Kate graduates with first class honours after realising her potential at Keele
When Kate Douthwaite left college at 18, she thought her journey in education had come to an end.
She hadn't found her A-Levels particularly inspiring and didn’t think university was for her, so she got a job because it was what people around her usually did.
Kate landed a position at Keele University, working as a business administration apprentice for the Schools of Medicine and Pharmacy. In her own words, when she joined she was a quiet teenager with little confidence and short in self-belief.
But soon after she started working at Keele, something changed. Staff spotted Kate's ability to learn new tasks quickly and she developed a thirst for knowledge she didn't know existed. It wasn’t long before she asked to shorten her 18-month apprenticeship down to 12 months, such was her eagerness to start studying for a degree at the University the following year.
Now aged 22, Kate has today graduated from Keele with first class honours in Media and Marketing – and is set to begin her Master's in Social Anthropology at the University of Manchester in September.
Kate, who lives in Newcastle-under-Lyme, said: “I never even thought about going to university after college. Getting a job and earning money was what people like me, from an average, low-income household, were just expected to do. It didn't feel like it was an option to me because of the limits I put on myself.
“When I started working at Keele, just being on the campus every day and speaking to students started to open my eyes and made me realise I wanted to do what they were doing. The first year of my degree went okay but it was in the second and third year that I really started to discover myself, and university made me feel like I could use my voice for the first time in my life. I felt something for learning that I hadn't before and found a real love for knowledge and reading. Suddenly it was okay to have different opinions, and my self-confidence really started to grow."
While studying at Keele, Kate achieved consistent first-class results across all three years, and her first 90 per cent score on a second-year essay about gender norms and social media. She has made various contributions to the Keele community, including being a digital ambassador, and giving a careers day talk to Biochemistry students about alternative career paths in the face of inequality. In her final year, Kate has scooped two of the three annual media student prizes at the University for the best dissertation and best overall performance on the media programme.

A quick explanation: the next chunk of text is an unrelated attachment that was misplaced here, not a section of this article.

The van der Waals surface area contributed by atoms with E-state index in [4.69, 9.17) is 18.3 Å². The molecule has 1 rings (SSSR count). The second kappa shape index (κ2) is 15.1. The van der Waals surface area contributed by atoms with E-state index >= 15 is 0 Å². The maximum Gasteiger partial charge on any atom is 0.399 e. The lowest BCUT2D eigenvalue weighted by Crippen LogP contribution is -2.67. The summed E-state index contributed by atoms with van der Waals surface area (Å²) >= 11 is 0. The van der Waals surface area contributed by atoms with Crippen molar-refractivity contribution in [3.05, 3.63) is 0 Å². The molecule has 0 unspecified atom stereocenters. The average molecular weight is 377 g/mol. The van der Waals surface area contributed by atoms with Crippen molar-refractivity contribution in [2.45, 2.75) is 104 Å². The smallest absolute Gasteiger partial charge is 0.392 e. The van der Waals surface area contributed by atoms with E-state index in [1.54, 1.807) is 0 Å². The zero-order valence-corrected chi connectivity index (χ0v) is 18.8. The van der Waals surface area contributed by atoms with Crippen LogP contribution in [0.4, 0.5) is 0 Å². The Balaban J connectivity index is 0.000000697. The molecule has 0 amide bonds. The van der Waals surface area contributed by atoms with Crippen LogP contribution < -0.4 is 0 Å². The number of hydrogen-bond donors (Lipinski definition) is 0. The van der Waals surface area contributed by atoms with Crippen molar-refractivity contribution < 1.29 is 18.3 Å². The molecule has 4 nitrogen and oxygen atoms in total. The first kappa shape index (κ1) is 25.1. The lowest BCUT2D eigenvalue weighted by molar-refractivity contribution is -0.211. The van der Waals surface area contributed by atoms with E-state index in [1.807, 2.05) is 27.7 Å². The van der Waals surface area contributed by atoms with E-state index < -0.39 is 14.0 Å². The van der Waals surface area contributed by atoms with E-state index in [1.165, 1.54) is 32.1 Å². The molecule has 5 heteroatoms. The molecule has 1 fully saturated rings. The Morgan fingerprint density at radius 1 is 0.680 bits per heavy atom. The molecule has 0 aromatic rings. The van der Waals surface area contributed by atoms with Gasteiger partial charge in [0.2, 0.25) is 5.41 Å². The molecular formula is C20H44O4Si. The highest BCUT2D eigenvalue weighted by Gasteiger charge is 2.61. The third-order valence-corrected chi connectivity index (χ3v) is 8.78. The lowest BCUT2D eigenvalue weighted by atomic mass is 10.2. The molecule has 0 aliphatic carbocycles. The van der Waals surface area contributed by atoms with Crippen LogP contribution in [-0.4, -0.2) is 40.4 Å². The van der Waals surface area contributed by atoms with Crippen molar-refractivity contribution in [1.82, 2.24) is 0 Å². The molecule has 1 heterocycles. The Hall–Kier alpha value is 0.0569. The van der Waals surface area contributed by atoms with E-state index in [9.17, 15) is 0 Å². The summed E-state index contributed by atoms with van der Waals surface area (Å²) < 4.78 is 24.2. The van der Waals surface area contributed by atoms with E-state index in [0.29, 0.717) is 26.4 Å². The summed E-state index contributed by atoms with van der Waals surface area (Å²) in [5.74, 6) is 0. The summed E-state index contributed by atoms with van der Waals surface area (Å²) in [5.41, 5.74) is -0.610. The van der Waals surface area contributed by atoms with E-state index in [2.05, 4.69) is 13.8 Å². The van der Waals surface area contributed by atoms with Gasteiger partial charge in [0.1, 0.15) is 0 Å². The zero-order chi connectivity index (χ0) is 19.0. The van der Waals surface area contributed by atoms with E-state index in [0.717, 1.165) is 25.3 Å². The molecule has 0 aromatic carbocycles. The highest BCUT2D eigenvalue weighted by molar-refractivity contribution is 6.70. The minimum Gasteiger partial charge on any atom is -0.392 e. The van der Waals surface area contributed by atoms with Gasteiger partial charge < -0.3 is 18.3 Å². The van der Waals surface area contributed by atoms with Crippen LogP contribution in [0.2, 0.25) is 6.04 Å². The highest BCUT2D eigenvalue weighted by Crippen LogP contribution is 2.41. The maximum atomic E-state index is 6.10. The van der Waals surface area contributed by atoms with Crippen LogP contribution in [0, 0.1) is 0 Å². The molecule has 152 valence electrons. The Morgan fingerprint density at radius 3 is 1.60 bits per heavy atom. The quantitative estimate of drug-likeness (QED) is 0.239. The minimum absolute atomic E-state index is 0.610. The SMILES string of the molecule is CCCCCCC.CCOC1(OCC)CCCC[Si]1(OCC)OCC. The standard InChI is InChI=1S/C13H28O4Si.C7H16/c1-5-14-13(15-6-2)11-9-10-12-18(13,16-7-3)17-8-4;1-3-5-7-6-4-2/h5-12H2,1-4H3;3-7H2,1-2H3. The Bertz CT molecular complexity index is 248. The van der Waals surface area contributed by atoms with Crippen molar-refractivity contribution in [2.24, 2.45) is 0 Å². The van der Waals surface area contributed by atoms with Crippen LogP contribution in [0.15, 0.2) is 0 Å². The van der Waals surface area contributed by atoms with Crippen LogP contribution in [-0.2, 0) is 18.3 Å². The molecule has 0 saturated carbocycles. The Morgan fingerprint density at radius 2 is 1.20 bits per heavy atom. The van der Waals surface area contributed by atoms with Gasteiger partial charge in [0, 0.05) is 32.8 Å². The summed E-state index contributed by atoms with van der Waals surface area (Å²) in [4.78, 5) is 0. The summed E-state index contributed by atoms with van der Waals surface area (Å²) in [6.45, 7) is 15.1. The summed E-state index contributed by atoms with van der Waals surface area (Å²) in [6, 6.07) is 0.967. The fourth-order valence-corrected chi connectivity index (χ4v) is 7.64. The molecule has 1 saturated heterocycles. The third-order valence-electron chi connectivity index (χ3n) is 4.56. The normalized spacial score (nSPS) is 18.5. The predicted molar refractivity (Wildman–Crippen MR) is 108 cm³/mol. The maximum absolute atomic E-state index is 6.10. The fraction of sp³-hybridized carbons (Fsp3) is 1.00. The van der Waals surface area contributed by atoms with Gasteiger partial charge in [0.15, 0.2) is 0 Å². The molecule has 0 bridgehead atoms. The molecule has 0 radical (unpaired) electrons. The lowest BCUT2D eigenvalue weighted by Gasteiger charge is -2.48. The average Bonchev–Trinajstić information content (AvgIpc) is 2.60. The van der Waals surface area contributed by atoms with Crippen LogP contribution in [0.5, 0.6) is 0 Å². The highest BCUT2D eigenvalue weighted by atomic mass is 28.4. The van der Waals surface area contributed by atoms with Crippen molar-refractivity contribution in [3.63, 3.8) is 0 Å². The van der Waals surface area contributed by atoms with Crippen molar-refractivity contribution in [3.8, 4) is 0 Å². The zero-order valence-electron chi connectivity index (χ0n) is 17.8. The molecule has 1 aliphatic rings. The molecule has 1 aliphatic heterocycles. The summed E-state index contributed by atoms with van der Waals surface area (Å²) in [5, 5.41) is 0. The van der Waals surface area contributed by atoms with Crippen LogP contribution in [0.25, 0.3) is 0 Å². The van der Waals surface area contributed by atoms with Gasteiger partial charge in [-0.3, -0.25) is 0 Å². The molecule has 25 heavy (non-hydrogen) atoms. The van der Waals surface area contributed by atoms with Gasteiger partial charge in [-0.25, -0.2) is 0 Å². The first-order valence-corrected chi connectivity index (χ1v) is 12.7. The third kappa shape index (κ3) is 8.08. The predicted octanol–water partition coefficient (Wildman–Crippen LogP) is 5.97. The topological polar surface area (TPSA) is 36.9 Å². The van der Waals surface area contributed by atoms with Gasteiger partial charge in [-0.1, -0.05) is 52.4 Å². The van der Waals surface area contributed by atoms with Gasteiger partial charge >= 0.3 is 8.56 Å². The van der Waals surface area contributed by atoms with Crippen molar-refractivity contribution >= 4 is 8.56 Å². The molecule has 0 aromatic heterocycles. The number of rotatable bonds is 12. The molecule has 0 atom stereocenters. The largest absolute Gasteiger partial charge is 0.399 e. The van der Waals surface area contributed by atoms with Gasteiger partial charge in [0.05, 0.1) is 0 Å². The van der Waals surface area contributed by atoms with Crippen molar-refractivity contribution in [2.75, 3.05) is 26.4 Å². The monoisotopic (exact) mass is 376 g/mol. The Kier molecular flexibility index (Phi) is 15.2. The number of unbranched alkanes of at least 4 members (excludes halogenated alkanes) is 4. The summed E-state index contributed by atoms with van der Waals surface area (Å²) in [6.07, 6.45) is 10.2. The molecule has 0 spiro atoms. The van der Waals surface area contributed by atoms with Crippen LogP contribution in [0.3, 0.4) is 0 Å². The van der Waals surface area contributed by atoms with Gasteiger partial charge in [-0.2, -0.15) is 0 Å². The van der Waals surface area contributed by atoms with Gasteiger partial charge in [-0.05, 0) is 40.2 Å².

Kate added: "I want to keep learning and expanding my mind. My ambition through studying Social Anthropology is to use my understanding of human socialisation in an academic or research career, supporting non-Governmental Organisations and Social Services.
"University has provided me with opportunities I never knew existed to expand both personally and professionally. It gave me the platform to have a voice that was listened to, and that allowed my confidence to grow. It changed my life and wouldn't have been possible if it wasn’t for the support I received from the staff at Keele throughout my time here, and my mum who pushed me to get the apprenticeship in the first place."
- New tool developed by Keele and Oxford scientists could help GPs predict and prevent serious falls
- Keele helps businesses 'deliver genuine solutions to real-world problems'
- Fresh direction for Keele Business School with new Director and suite of new courses
- Calls for international effort to study impact of textile industry on rivers and lakes
- Older musculoskeletal pain patients are at greater risk of worse outcomes from heart attack, stroke, and cancer